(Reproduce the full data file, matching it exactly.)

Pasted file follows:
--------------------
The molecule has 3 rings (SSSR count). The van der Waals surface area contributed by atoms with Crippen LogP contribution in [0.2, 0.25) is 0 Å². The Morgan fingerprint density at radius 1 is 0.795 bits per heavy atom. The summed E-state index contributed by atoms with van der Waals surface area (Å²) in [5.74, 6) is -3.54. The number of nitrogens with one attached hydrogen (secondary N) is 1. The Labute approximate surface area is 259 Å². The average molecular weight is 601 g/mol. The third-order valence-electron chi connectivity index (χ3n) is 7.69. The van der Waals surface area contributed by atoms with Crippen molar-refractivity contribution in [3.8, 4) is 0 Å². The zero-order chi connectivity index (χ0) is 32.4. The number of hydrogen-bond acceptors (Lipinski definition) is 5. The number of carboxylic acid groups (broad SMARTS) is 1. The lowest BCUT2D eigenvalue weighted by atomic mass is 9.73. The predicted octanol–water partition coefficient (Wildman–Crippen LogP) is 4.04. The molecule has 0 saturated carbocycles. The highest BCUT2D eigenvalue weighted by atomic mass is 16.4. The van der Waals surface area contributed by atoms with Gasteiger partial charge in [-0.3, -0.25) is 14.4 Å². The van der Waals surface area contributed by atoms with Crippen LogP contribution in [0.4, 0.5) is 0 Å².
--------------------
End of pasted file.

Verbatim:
The molecule has 3 rings (SSSR count). The van der Waals surface area contributed by atoms with Crippen LogP contribution in [0.2, 0.25) is 0 Å². The Morgan fingerprint density at radius 1 is 0.795 bits per heavy atom. The summed E-state index contributed by atoms with van der Waals surface area (Å²) in [5.74, 6) is -3.54. The number of nitrogens with one attached hydrogen (secondary N) is 1. The Labute approximate surface area is 259 Å². The average molecular weight is 601 g/mol. The third-order valence-electron chi connectivity index (χ3n) is 7.69. The van der Waals surface area contributed by atoms with Crippen molar-refractivity contribution in [3.8, 4) is 0 Å². The zero-order chi connectivity index (χ0) is 32.4. The number of hydrogen-bond acceptors (Lipinski definition) is 5. The number of carboxylic acid groups (broad SMARTS) is 1. The lowest BCUT2D eigenvalue weighted by atomic mass is 9.73. The predicted octanol–water partition coefficient (Wildman–Crippen LogP) is 4.04. The molecule has 0 saturated carbocycles. The highest BCUT2D eigenvalue weighted by atomic mass is 16.4. The van der Waals surface area contributed by atoms with Gasteiger partial charge in [-0.3, -0.25) is 14.4 Å². The van der Waals surface area contributed by atoms with Crippen LogP contribution in [0.4, 0.5) is 0 Å².